The Treasury Select Committee (TSC) and the Financial Conduct Authority (FCA) have been exchanging letters about the FCA’s treatment of whistleblowers in general, and the SME Alliance, in particular. Like the Parliamentary Commission on Banking Standards before it, the TSC seems less than impressed by what it’s found.
Our post, “How can a whistle-blower protect himself against the UK’s Financial Conduct Authority?” explains the background, and includes links to the early correspondence.
The TSC has just published the final letter in the series, together with an extract of the evidence given by the FCA’s new CEO to the TSC, and the TSC chair’s comments on the history and next steps.
The 2013 Parliamentary Commission on Banking Standards found that the FCA “appeared to show little appreciation of the personal dilemmas that whistle-blowers may face”, needed to accept “its responsibility to support whistle-blowers”, and had “a great deal of work to do on this”.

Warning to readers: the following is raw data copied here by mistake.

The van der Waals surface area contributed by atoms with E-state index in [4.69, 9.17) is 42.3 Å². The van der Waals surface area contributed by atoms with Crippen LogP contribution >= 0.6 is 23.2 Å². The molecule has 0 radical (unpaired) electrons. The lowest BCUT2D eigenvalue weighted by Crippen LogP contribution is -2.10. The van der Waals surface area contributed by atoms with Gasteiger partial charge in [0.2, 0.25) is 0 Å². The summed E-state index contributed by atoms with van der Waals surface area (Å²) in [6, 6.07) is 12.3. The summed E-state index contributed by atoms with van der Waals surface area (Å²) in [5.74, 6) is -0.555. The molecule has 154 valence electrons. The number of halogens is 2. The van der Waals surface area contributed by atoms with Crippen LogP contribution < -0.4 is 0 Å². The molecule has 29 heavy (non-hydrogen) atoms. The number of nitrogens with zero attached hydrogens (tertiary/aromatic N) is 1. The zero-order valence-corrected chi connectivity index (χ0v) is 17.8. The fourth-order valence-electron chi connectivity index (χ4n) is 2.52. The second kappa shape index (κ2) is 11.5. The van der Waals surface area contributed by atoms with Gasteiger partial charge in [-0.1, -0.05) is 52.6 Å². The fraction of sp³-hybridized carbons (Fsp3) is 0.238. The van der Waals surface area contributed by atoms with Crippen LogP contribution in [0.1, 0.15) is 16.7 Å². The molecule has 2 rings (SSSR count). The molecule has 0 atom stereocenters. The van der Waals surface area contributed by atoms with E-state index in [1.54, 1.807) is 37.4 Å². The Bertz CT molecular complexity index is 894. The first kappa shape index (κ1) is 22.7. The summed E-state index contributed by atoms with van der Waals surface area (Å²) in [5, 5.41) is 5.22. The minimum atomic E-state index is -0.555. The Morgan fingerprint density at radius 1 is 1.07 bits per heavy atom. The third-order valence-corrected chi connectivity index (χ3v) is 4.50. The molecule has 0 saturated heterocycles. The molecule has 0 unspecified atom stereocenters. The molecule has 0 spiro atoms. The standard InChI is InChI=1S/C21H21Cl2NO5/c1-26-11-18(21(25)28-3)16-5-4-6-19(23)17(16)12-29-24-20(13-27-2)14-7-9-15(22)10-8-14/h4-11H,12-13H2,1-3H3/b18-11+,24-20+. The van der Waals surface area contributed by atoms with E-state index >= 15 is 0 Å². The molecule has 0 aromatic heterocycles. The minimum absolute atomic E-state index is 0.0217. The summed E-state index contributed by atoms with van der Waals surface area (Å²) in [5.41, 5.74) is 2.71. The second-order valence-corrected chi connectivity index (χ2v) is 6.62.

The TSC / FCA correspondence was between the FCA’s former acting CEO, Tracy McDermott, and the TSC’s chair, Andrew Tyrie MP.
The FCA’s new CEO, Andrew Bailey, gave evidence to the TSC on 20 July 2016:
Chair: “Then there is the SME Alliance issue about treatment as whistle-blowers. It is difficult to get to the bottom of that one, but it does not look very good on the basis of the information that we have.”
Andrew Bailey: “I know that you and Tracy have exchanged letters on a number of occasions. The moral of the story was that, when that sort of thing happens, you have to be very clear and upfront with people and say “Are we in whistle-blowing or are we not in whistle-blowing?”
Chair: “That clearly did not happen.”
Andrew Bailey: “No, because unfortunately both sides had a slightly different interpretation ex post.“
In his latest comments, Andrew Tyrie said, “The FCA was not clear whether it would treat the SME Alliance as whistle-blowers. In his evidence to the Committee last month, Andrew Bailey seems to appear to agree.
The regulator needs to grasp what’s needed to create an appropriate environment for whistle-blowers. Mr Bailey’s appointment is an opportunity further to implement the recommendations of the Parliamentary Commission on Banking Standards, designed to ensure that whistleblowing will play a role in improving conduct in financial institutions.”